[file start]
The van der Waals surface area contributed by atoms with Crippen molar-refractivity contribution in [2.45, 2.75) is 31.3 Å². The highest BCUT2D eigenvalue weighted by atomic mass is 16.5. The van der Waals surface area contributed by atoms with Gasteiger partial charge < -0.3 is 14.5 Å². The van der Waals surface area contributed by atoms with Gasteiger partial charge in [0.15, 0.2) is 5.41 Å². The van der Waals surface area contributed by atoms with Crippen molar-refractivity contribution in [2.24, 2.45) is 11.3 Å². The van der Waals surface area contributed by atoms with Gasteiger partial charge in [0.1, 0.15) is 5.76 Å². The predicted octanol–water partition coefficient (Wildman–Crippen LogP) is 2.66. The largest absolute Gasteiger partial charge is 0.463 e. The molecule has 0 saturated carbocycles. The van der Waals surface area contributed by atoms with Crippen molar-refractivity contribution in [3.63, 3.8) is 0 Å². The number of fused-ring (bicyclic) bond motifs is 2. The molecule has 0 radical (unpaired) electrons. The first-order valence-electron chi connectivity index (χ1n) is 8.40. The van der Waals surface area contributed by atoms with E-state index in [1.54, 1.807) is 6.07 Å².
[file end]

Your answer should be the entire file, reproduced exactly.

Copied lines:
The van der Waals surface area contributed by atoms with Crippen molar-refractivity contribution in [2.45, 2.75) is 31.3 Å². The highest BCUT2D eigenvalue weighted by atomic mass is 16.5. The van der Waals surface area contributed by atoms with Gasteiger partial charge < -0.3 is 14.5 Å². The van der Waals surface area contributed by atoms with Gasteiger partial charge in [0.15, 0.2) is 5.41 Å². The van der Waals surface area contributed by atoms with Crippen molar-refractivity contribution in [2.24, 2.45) is 11.3 Å². The van der Waals surface area contributed by atoms with Gasteiger partial charge in [0.1, 0.15) is 5.76 Å². The predicted octanol–water partition coefficient (Wildman–Crippen LogP) is 2.66. The largest absolute Gasteiger partial charge is 0.463 e. The molecule has 0 saturated carbocycles. The van der Waals surface area contributed by atoms with Crippen molar-refractivity contribution in [3.63, 3.8) is 0 Å². The number of fused-ring (bicyclic) bond motifs is 2. The molecule has 0 radical (unpaired) electrons. The first-order valence-electron chi connectivity index (χ1n) is 8.40. The van der Waals surface area contributed by atoms with E-state index in [1.54, 1.807) is 6.07 Å².